Having a purpose is non-negotiable for a business in 2018, according to Weight Watchers International president and chief executive officer Mindy Grossman.
“Everyone in this room may define themselves as being in the beauty business, but in today’s world, we must all be in the purpose business — empowering individuals, embracing transparency, personalizing experiences and helping people live their most connected life of meaning,” Grossman said. “This is critical for brands and businesses.”
Since taking the helm of Weight Watchers last summer, Grossman is focused on modernizing the weight management company for today’s wellness-oriented consumer.
“We’re rethinking our brand and business and empowering people to redefine and own what healthy means to them – we want all people to embrace their healthy and empower them to make the best life they can for themselves.”
Driving the company’s transformation is a list of what Grossman identified as six “global consumer truths” — ideologies that are shaping consumer behavior today. These included things such as “people want inspiration, not just information;” “healthy is the new skinny;” “it’s not about lifestyle, it’s about livability,” and “people crave purpose and value trust above all else.”
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In amassing the insight and data that led to Grossman’s consumer truths, she and her team discovered a paradox — despite more access to information about health and wellness than ever before, along with modern advancements in science and food, consumers are more confused and more unhealthy than ever. She also noted that despite oversaturation of information on the Internet, underserved communities still lack access to many factors in a healthy lifestyle, such as fresh food.
For Grossman, solving that paradox is driving Weight Watchers’ transformation strategy. It led to the creation of its “Impact Manifesto” — the company’s strategic vision to make wellness accessible to all consumers while growing revenue to $2 billion by the end of 2020.
Driving the Impact Manifesto are more of what Grossman calls “universal truths” — wisdoms she imparts to employees as they work to transform the company, including a global mind-set, brand focus and human-centric values.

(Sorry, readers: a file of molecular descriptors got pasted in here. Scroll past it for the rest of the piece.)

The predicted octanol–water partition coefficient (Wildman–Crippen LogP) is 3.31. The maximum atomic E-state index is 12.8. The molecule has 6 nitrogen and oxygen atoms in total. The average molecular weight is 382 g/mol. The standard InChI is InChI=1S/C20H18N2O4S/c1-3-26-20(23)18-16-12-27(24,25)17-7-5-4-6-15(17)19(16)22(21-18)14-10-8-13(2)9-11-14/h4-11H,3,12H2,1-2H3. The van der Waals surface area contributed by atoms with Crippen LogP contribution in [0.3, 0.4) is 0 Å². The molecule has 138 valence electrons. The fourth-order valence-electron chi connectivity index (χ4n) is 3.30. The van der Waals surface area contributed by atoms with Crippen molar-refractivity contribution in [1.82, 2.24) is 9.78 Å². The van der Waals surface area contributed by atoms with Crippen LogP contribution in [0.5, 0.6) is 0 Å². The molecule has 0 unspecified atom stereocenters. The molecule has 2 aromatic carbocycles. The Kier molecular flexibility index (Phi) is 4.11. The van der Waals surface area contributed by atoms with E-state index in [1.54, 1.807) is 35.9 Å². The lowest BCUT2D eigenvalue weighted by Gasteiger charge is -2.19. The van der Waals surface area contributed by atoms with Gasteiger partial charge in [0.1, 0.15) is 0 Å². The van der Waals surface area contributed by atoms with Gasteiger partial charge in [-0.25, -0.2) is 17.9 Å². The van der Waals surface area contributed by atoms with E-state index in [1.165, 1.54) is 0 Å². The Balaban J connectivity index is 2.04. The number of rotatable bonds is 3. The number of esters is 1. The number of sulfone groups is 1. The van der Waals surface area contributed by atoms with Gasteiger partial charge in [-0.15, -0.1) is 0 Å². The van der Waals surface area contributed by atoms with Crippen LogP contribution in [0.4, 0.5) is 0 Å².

The internal shift in messaging has translated into external changes for Weight Watchers members — and Grossman says they are working. The company’s more flexible Freestyle program, launched in December, has led to the highest retention and subscriber rates in its history.
Weight Watchers currently as 4.6 million members enrolled in its digital program, WW Connect, and 1.6 million who attend 30,000 live meetings a week. Grossman is taking this community element a step further by creating a network of 200 influencers that “reflect the diverse community we are trying to reach,” from Oprah Winfrey to DJ Khaled. The company’s app and technology offerings will becoming increasingly personalization-driven, while its community events program is growing — a kitchen food truck just ended a 20-city tour, and the company this year held its third WW cruise attended by 1,000 people.
Grossman is also shifting the company’s events and marketing focus from January-centric to a year-round schedule. This summer, Weight Watchers will launch the Summer of Impact campaign — including the company’s first refer-a-friend integration in its app, Freestyle community events around the country and a social impact campaign to provide underserved communities with fresh food.
Instituting a “purpose filter” is what Grossman said helps Weight Watchers determine if its next moves are aligned with its strategic vision.
“It’s more important what you don’t do than what you do,” she said. “We’re focusing our efforts on, ‘Will it improve? Will it retain? Will it elevate the brand? Will it add value to people’s lives?'”
Grossman first applied the purpose filter to the company’s food products, eliminating any items with artificial sweeteners or ingredients — 70 percent of its existing sku’s have already been cut. Next up will be putting the company’s branding through the purpose filter. “How are we going to relaunch all our branding to feel more relevant, to feel like a wellness brand, bold, transparent and joyful, and consistent globally at everything we do?” said Grossman. “Because a brand is an expression of purpose.”